Sin and Suffering
By Simone Rizkallah
This is the fourth in a series of seven meditations examining the Christian meaning of suffering according to the thought of Pope St. John Paul II in his 1984 apostolic letter “Salvifici Doloris.”
Pope St. John Paul II continues his meditation on suffering by discussing one of the causes of suffering — evil in the form of personal sin. He writes: “The conscious and free violation of this good by man is not only a transgression of the law but at the same time an offense against the Creator, who is the first Lawgiver.”
The Catechism of the Catholic Church (quoting the great St. Augustine of Hippo and St. Thomas Aquinas in paragraph 1849) defines sin as “an offense against reason, truth and right conscience.” Therefore, despite what we often hear it is not human to sin. To sin is an act of inhumanity (this is why we refer to serial killers as “animals” because they are acting beneath the dignity of human nature). The original sin ushered in suffering in the first place and as inheritors of concupiscence (“the aftereffect”), we cause suffering for ourselves and others when we commit sins. At the same time, this should not lead us to believe that every suffering we must bear is punishment for our own personal sins. This incomplete answer is the mistake Job’s friends make in trying to make sense out of their friend’s suffering.
In the generosity of His creating us with gifts beyond nature, God never intended evil and therefore he never intended us to suffer. However, this is the place we find ourselves either due to the evil caused by the original sin or the personal sins of ourselves or our neighbors. What is so incredible about Jesus’ words recorded in Matthew 26:39, “My Father, if it be possible, let this cup pass from me; nevertheless, not as I will, but as thou wilt,” is that he first asks to be relieved of the suffering. We too should do everything in our power to avoid unreasonable and unnecessary suffering.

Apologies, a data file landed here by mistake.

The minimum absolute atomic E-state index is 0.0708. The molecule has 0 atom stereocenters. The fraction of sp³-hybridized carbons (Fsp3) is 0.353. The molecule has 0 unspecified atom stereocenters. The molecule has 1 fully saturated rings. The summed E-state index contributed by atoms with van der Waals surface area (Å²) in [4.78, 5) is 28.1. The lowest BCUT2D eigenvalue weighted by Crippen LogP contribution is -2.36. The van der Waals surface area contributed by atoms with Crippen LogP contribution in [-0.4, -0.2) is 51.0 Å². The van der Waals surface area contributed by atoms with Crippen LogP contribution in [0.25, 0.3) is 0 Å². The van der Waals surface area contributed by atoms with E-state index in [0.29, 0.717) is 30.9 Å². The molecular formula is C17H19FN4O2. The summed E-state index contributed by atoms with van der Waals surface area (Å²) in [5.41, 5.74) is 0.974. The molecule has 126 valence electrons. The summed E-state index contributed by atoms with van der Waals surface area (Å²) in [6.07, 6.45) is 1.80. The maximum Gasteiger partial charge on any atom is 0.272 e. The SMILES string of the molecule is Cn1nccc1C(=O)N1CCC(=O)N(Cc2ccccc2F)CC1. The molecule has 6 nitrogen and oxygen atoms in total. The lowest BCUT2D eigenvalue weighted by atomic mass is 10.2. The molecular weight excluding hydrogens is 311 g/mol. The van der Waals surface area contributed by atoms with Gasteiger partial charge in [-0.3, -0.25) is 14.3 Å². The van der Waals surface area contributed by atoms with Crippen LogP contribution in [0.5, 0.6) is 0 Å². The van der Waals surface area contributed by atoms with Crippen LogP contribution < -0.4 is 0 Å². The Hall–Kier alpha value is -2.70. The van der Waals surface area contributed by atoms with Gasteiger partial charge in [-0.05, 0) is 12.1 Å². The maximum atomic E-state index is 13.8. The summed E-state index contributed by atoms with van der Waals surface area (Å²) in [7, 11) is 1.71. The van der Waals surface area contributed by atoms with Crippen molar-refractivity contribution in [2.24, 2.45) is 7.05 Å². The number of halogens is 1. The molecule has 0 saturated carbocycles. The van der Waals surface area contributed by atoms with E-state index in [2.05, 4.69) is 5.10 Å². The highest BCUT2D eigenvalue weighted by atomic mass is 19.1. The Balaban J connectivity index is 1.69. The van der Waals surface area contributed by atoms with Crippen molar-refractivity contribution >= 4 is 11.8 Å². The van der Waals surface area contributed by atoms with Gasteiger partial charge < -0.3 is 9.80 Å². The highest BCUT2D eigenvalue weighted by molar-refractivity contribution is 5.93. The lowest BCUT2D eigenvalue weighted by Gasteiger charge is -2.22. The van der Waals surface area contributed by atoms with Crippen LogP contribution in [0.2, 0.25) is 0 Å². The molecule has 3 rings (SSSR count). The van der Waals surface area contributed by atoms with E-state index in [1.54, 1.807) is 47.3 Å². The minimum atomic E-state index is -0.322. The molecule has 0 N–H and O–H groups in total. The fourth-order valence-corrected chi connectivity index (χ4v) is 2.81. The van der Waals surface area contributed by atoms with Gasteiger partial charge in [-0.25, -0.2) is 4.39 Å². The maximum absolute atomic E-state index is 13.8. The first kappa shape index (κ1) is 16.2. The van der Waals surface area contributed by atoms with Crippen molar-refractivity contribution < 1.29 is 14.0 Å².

John Paul continues, “Christ goes toward his own suffering, aware of its saving power; he goes forward in obedience to the Father, but primarily he is united to the Father in this love with which he has loved the world and man in the world.” Ultimately, Christ’s salvific suffering and death gave us the gift of sanctifying grace and eternal life.
Sanctifying grace (given to us first at our Baptism and then maintained in all the sacraments) — without which we are unable to be in a supernatural relationship with God — is a participation in God’s divine life here and now as a foretaste of the complete union of eternity.
Although sin merited death, Christ’s suffering and ours in union with His means our bodies will not remain in death but will enjoy restoration and resurrection. The experience of perfection manifested in the resurrected body, as St. Thomas Aquinas illuminates, will be radiant (Mt 13:43), agile (1 Cor 15:43), subtle (1 Cor 15:44) and impassible (1 Cor 15:42). In other words, our bodies will have the qualities of clarity and the ability to move easily, will be perfected in form and be incapable of suffering!
Simone Rizkallah is the director of program growth at Endow Groups, a Catholic women’s apostolate that calls women together to study important documents of the Catholic Church. Endow exists to cultivate the intellectual life of women to unleash the power of the feminine genius in the world.
Visit www.endowgroups.org/study-guide-on-the-christian-meaning-of-suffering-salvifici-doloris/ for more information.